Wow Frank and Mitch in the game, run a P&R, automatic bucket
— The Knicks Wall (@TheKnicksWall) January 20, 2020
But more importantly, having Robinson come off the bench allowed him to avoid the epic spacing mess that is a starting lineup which includes Elfrid Payton (currently shooting 21.5% from three), Julius Randle (26.5%), and Barrett (a robust 32%). Compared to the starting unit, the bench is a shooters’ paradise, leaving Mitch with as much room as he wants to roam the paint, bring down ceiling-scraping alley-oops, or just gobble up offensive rebounds.
In fact, if you exclude Marcus Morris lineups from the data, the Knicks’ second-most used five-man lineup this season is Frank Ntilikina, Damyean Dotson, Kevin Knox, Bobby Portis, and Mitchell Robinson. That group has a +19.5 NetRating in 70 minutes played (per NBA.com). It turns out surrounding Ntilikina and Robinson with shooters is a good thing—who knew!
But the increased spacing isn’t the the only thing allowing Robinson to flourish recently—and with averages of 12 points, 10 rebounds, 2.6 blocks and only 2.9 fouls a night on 80% shooting over the last month or so, he has been flourishing. The most important development is also the most encouraging twist of the season: Mitchell Robinson is finally starting to read the game (don’t mind the uncharacteristic missed dunk).
No one who has watched Mitch could deny his instincts, his athletic gifts, his desire and hustle. But for much of his young career, his mind has been several steps behind his body. Finally it seems like the two are coming into sync.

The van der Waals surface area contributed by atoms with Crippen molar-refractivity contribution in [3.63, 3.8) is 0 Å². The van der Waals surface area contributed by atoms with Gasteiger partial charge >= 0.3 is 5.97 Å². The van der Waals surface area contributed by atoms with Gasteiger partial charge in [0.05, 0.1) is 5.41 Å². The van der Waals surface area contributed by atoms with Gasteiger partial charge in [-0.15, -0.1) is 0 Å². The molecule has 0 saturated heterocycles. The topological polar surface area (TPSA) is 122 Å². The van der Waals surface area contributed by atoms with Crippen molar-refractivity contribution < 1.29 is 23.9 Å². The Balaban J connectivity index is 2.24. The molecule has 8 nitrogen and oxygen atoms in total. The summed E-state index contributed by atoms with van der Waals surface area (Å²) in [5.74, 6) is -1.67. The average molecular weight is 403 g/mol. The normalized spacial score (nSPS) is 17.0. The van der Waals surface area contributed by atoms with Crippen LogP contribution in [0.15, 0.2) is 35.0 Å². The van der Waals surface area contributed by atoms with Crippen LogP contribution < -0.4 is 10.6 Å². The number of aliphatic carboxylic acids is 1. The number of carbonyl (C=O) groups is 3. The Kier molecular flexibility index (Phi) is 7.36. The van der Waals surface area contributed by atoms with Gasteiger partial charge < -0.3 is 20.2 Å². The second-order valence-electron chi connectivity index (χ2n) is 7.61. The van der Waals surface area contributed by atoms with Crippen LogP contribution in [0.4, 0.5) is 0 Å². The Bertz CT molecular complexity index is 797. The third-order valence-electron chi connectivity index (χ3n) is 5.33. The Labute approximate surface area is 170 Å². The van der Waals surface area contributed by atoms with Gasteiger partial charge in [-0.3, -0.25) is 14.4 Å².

One place this has shown up recently is in his rebounding. Last season, Robinson was equally likely to have jumped himself out of position for rebounds either going for a block or relying on his quick off the ground time, which led to a lot of inconsistency, especially on the defensive glass.
Lately, though, Mitch has shown a much greater awareness of his personnel and ability to keep his man off the boards. Here, Mitch finishes the alley-oop before running back to do whatever he can to keep Daniel Gafford, another hyper-bouncy big man, off the glass so that Randle can get the rebound.
Here he gets the block and immediately remembers his responsibilities—something he would’ve been much slower to do even earlier this year. While Denzel Valentine makes the shot, the effort and commitment are noteworthy.
The effort is paying off in the box scores too. Robinson is currently on an eight-game streak of collecting eight or more rebounds, the longest of his career. He’s grabbed double digit boards in four of the last eight games, including a huge win against the Rockets, where his and Randle’s presence on the offensive glass was crucial to the team’s success.
In a somewhat related note, recently we’ve seen the aptly nicknamed Block Ness Monster do a much better job staying on his feet when protecting the rim.
Over the first 30 games of the season, Mitchell Robinson committed 7.7 personal fouls per 100 possesions.